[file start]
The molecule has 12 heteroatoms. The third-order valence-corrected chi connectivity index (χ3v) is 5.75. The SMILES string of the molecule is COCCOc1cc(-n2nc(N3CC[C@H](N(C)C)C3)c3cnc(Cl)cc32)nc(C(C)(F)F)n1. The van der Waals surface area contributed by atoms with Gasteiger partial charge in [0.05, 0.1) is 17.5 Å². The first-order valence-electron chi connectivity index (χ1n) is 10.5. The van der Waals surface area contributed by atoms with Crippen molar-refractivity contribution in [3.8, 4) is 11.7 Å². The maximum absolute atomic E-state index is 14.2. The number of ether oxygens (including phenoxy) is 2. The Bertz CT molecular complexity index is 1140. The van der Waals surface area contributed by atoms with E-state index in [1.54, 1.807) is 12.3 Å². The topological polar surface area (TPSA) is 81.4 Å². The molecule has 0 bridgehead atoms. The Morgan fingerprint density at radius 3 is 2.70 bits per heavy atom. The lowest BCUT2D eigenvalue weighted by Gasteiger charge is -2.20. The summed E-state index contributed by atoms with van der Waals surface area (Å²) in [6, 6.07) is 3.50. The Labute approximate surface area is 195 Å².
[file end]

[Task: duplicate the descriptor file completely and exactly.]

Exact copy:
The molecule has 12 heteroatoms. The third-order valence-corrected chi connectivity index (χ3v) is 5.75. The SMILES string of the molecule is COCCOc1cc(-n2nc(N3CC[C@H](N(C)C)C3)c3cnc(Cl)cc32)nc(C(C)(F)F)n1. The van der Waals surface area contributed by atoms with Gasteiger partial charge in [0.05, 0.1) is 17.5 Å². The first-order valence-electron chi connectivity index (χ1n) is 10.5. The van der Waals surface area contributed by atoms with Crippen molar-refractivity contribution in [3.8, 4) is 11.7 Å². The maximum absolute atomic E-state index is 14.2. The number of ether oxygens (including phenoxy) is 2. The Bertz CT molecular complexity index is 1140. The van der Waals surface area contributed by atoms with E-state index in [1.54, 1.807) is 12.3 Å². The topological polar surface area (TPSA) is 81.4 Å². The molecule has 0 bridgehead atoms. The Morgan fingerprint density at radius 3 is 2.70 bits per heavy atom. The lowest BCUT2D eigenvalue weighted by Gasteiger charge is -2.20. The summed E-state index contributed by atoms with van der Waals surface area (Å²) in [6, 6.07) is 3.50. The Labute approximate surface area is 195 Å².